Tessela 'Hackney Parrot' (Poly Kicks)

The cry of ‘Work me with tem-tah-tah-tah-tah-tah-tah’ was inescapable in 2013 as Tessela’s ‘Hackney Parrot’ ushered in a new era of breakbeat culture alongside Paul Woolford’s Special Request project, breaking the monotony of four four beats.

Emerging from the post-dubstep scene, Tessela, aka Ed Russell, transformed his previously garage-leaning sound in 2013 via industrial strength breaks and a sprinkling of rave vocals. ‘Hackney Parrot’, the first release on his own Poly Kicks label, distilled these into something both colourful and piercing, vocal up front and inescapably in your face, hardcore breaks chopped and screwed into a new, steppier 130BPM tempo. It was the definable beginning of breakbeat’s revival and a fresh ‘10 Ton Mix’ in 2017 raised the intensity even further, underlining the classic status of ‘Hackney Parrot’. Joe Roberts

Storm Queen 'Look Right Through' (MK remix)

No matter how big some of the records were in this list, none of them were as big as MK’s remix of the UK chart-topping house anthem ‘Look Right Through’, originally the work of New York house maestro Morgan Geist, who'd previously recorded as Metro Area but never quite crossed over into the pop arena until Marc Kinchen came along and delivered one of the biggest remixes of his career. The uncredited vocal on the track actually came from a busker in Chicago called Damon Scott, but it was the way Kinchen weaved his remix magic around the track that made it the iconic and all-time vocal champ that it eventually became. Picked up by Ministry Of Sound in November 2013, “They don’t talk to me” became the hook of a lifetime for everyone involved, and it brought Kinchen new notoriety as a DJ and producer and made him an A-list star after a short period in the wilderness (translation: working with Will Smith). There were mixes by Aeroplane and Jamie Jones too, but this is the one that matters. Ralph Moore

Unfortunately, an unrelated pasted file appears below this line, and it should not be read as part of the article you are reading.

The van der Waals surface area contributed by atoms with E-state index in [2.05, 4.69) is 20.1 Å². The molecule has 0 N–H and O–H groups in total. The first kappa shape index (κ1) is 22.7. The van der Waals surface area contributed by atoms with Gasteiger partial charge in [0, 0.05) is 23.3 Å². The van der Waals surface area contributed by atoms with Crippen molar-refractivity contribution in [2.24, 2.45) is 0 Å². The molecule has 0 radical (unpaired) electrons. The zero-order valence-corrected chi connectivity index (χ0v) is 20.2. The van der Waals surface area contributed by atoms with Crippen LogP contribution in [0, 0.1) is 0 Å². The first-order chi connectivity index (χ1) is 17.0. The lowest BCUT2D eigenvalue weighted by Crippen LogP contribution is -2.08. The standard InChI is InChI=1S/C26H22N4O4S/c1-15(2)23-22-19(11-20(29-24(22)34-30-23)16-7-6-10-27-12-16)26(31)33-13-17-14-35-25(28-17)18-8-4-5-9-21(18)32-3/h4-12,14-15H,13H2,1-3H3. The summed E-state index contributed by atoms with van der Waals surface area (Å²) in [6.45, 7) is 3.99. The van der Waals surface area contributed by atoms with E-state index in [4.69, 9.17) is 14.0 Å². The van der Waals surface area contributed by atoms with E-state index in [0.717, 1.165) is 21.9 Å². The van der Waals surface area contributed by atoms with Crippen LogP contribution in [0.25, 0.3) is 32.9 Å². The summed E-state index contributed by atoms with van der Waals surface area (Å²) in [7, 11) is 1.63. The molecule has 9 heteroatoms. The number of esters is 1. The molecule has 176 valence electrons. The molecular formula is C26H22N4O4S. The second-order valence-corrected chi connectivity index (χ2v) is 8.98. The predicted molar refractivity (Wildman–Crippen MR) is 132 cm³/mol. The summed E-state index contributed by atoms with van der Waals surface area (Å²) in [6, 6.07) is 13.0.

Herbert 'It's Only' (DJ Koze remix) (Pampa)

There was a pivotal moment at Timewarp when Sven Väth dropped this incredible cut several years ago and everything stood still: even now, a short blast of this remix takes me back to that special, otherworldly place. As a remix, it’s right up there in the top 3 best DJ Koze remixes of all time (the other two being for Moderat and Låpsley’s Operator) and given how many good ones he’s made, that’s a real compliment right there. Released on Koze’s own Pampa imprint, it was arguably the biggest vocal techno cut of 2013 and was so singular in its approach that it sounded sonically like it had been cut by a sharp blade out of pure granite. Koze himself often brought his own sets to a close with the track at the time, and it’s not hard to hear why: even now, it’s an absolute showstopper. Ralph Moore

Yung Lean 'Kyoto' (Sky Team)

Aged 16 in March 2013, wearing a bucket hat atop his head and his heart upon his sleeve, Yung Lean birthed a movement. His ‘Ginseng Strip 2002’ video went viral, showcasing a lo-fi and emotional take on rap music with mumbled bars about drug binges and feeling sad. Coinciding with the growing influence of SoundCloud and YouTube, his approach helped build a scene in which rappers were able to gain huge fan bases without the backing of labels or access to expensive recording studios. Along with the atmospheric production of Clams Casino and introspective vocals of Kid Cudi stateside, he helped lay the groundwork for, and provide audio cues to, future phenomenons such as the internet literate Lil Yachty, emo revivalist Lil Peep and early collaborator Travis Scott.

Numerous stylistic trends can be traced back through Yung Lean’s early days, from post-internet visuals to rocking a shotter bag across his shoulder in 2014, years before it became a British youth staple. His most assured release in this period came at the end of 2013 with the Yung Gud produced ‘Kyoto’. Alongside a strong visual identity merging high production value with a heavily stylised, DIY aesthetic, it marked the moment Yung Lean started rapping in clearer, more confident tones. A seminal peak for his artistic voice, in more ways that one. Patrick Hinton